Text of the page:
Creotech Instruments, a Deep Tech company listed on the Warsaw Stock Exchange (WSE), is launching a new quantum telecommunication project. Entitled “European, Certifiable, Affordable, User-oriented, Secure, Integration-able, Scalable quantum key distribution solutions” (eCAUSIS), the project was commissioned by the European Commission under the umbrella of the Horizon Europe and EuroQCI programs. The company will be involved in the development of quantum communication, focusing on developing, certifying and producing advanced Quantum Key Distribution (QKD) systems. eCAUSIS will be delivered by an international consortium led by Polish experts from Creotech Instruments in partnership with the AIT Austrian Institute of Technology and Germany’s Fraunhofer Institute. The project will be initiated on 1 March 2023 and will run for 2.5 years. It has a total budget of EUR 7m million, with approximately EUR 4.2m allocated to Creotech Instruments.
“Horizon Europe is an ambitious program of the European Commission in the field of scientific research and innovation in the broad sense. I am proud we can be a part and even lead such a key project for the Commission. eCAUSIS undoubtedly marks yet another critical project for us in quantum technologies, one we hope will strengthen our position in this innovative and promising market. Previously, Creotech was focused on developing products for quantum computer systems. Now we are venturing into the adjacent quantum telecommunication market. The value of this sector is many times higher. Unlike quantum computers, which are still in the research phase, quantum telecommunication is already seeing adoption worldwide, with some countries even using it to secure the parliamentary election process. The European Union decided it cannot lag behind the US and China and needs its own producers of certified quantum key distribution systems and chose us to pursue this task. We have great specialists and excellent production facilities, allowing us to look at this demanding project with optimism and focus on our tasks: development, certification, validation and production of advanced quantum key distribution (QKD) systems,” says Grzegorz Brona, President of the Management Board of Creotech Instruments.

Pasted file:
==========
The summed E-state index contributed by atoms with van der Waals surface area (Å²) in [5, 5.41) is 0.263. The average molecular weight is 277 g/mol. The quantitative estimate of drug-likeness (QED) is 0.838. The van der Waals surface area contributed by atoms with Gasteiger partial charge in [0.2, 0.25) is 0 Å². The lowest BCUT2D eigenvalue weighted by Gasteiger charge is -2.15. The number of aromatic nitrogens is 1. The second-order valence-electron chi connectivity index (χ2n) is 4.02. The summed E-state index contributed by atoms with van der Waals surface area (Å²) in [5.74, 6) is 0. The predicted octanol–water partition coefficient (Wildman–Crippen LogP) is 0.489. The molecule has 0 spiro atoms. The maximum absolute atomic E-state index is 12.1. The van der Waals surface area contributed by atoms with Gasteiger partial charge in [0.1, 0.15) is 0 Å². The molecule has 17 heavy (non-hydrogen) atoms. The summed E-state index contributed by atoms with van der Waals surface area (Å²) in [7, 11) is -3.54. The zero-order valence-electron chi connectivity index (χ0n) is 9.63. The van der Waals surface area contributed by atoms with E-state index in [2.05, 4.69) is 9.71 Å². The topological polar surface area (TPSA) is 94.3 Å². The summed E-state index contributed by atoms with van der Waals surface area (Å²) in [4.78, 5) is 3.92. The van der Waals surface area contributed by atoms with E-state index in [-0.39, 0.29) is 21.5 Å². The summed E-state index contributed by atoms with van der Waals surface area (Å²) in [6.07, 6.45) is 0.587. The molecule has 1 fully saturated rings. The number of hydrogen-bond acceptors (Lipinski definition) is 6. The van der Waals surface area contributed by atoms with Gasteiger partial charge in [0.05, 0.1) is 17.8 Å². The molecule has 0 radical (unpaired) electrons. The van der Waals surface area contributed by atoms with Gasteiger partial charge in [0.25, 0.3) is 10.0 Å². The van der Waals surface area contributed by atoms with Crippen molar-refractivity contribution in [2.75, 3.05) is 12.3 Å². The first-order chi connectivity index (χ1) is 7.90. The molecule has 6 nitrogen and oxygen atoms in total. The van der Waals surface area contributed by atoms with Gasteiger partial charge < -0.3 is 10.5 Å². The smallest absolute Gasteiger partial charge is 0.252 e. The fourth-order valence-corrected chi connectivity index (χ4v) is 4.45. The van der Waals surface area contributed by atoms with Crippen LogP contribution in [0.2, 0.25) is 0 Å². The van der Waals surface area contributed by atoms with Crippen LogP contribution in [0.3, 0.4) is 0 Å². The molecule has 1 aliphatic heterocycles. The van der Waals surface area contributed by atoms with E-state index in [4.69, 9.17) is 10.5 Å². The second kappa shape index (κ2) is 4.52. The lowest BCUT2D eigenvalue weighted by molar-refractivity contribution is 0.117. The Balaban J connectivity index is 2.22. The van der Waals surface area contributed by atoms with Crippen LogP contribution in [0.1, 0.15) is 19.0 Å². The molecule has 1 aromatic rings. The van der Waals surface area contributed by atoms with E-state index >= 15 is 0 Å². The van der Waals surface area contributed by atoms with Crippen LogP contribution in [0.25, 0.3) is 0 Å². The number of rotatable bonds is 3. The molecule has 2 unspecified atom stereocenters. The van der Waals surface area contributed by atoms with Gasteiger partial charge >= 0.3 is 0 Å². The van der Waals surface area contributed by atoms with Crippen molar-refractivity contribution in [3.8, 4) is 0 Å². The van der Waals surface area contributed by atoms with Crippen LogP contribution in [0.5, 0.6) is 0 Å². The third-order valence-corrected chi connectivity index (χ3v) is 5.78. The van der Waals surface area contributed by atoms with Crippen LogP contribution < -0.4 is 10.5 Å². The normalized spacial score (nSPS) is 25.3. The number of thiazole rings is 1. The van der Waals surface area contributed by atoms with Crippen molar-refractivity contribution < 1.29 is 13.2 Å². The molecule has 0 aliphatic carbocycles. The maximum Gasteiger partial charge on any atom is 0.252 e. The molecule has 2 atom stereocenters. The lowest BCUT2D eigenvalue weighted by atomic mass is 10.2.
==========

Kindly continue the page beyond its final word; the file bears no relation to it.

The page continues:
The “European, Certifiable, Affordable, User-oriented, Secure, Integration-able, Scalable quantum key distribution solutions” (eCAUSIS) project is part of the European EuroQCI initiative supporting the development of strategic competencies, products and infrastructure for quantum communication.
The project will be carried out by an international consortium.
“It is immensely satisfying for our team to lead such a respectable, international consortium. Our partners are renowned institutions such as the AIT Austrian Institute of Technology and Germany’s Fraunhofer Institute, which will complement our competencies in quantum key distribution protocols and optical components,” says Anna Kamińska, PhD, Business Development Manager, responsible for the entire project.
The project will start on 1 March 2023 and run for 2.5 years. It has a total budget of EUR 7m million, with approximately EUR 4.2m allocated to Creotech Instruments. European funds represent 75% of total funding.
Quantum Key Distribution (QKD) is a secure communication method that implements a cryptographic protocol involving elements of quantum mechanics. It allows two parties to create a shared random secret key known only to them, which can then be used to encrypt and decrypt messages. The security of encryption that uses quantum key distribution relies on the foundations of quantum mechanics, in contrast to traditional public key cryptography, which relies on the computational difficulty of certain mathematical functions. QKD has provable security based on information theory and forward secrecy.
However, this is not the only major quantum project involving the Polish team of specialists from Creotech Instruments. In 2022, the Polish company was selected to join consortia working on groundbreaking projects to build two quantum computers. One of them seeks to build a 100-qubit quantum computer by 2025 and to achieve technological readiness to build a 1000-qubit solution by 2029 for the European Commission. The other aims to build Poland’s quantum computer in the HPC infrastructure of the Poznań Supercomputing and Networking Center affiliated with the Institute of Bioorganic Chemistry of the Polish Academy of Sciences.
The company, together with numerous international partners, e.g. the University of Oxford, is also working on the Sinara standard. Sinara allows for the assembly of control and measurement systems, e.g. for quantum computers, from simple electronic “building blocks”.
The global quantum key distribution (QKD) market is projected to reach USD 5.2bn by 2028, up from USD 1.4bn in 2021, with a CAGR of 19.56% in 2022-2028 (per MarketResearch).